Six global banks have agreed to pay more than US$5.6 billion to settle a long-running investigation into a forex rate rigging scandal.
Four of the banks — Citigroup, JPMorgan Chase, Barclays and Royal Bank of Scotland — also agreed to plead guilty to conspiring to fix prices and rig bids in the forex market, Financial Times reported.
UBS pleaded guilty to a different charge, while Bank of America Corp. was fined but avoided a guilty plea over the actions of its traders in online chatrooms.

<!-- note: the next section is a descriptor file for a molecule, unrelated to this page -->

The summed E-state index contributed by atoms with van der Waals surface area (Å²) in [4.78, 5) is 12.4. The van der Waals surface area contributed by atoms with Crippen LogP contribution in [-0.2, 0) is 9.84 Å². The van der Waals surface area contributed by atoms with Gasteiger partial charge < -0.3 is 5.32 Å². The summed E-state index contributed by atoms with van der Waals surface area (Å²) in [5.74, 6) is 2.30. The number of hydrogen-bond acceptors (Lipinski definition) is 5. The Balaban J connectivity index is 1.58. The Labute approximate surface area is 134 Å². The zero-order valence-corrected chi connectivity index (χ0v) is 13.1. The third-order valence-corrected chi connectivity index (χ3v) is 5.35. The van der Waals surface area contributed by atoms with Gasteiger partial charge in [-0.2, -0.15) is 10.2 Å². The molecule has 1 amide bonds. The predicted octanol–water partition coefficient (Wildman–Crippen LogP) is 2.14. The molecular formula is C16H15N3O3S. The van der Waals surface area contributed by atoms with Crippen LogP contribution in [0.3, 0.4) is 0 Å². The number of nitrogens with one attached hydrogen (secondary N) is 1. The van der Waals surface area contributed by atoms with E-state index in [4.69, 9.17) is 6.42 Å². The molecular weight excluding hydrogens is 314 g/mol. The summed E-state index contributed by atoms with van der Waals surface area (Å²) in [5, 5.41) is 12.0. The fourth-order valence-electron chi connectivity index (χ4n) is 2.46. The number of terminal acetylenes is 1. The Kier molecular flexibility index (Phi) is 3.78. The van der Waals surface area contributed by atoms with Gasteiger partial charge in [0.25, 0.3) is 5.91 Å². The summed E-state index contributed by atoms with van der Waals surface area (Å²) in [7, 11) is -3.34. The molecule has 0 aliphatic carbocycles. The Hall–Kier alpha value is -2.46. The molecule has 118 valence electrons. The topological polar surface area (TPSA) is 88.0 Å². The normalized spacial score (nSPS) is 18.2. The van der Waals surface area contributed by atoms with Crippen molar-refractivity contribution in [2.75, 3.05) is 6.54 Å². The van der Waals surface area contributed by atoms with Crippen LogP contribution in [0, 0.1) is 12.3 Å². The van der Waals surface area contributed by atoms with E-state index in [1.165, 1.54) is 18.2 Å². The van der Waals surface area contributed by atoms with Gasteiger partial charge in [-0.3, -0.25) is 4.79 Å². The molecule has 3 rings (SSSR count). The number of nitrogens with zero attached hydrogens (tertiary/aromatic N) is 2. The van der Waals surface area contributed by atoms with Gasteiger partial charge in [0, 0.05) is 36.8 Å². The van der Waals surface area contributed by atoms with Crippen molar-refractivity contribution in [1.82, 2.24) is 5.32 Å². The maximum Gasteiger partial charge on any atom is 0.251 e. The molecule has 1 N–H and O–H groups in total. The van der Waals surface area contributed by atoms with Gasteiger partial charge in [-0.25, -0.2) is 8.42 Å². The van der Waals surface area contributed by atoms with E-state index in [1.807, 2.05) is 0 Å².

“The penalty all these banks will now pay is fitting, considering the long-running and egregious nature of their anticompetitive conduct,” US Attorney General Loretta Lynch said at a news conference in Washington.
The settlement announced Wednesday marks the first time in decades that the parent or main banking unit of a major American financial institution has pleaded guilty to criminal charges.
It marks a major victory for the US Justice Department, which has often been accused of going soft on the big banks.
Authorities in the US and Europe have so far fined seven banks over US$10 billion on charges that the banks’ traders tried to manipulate the London Interbank Offered Rate, or Libor.
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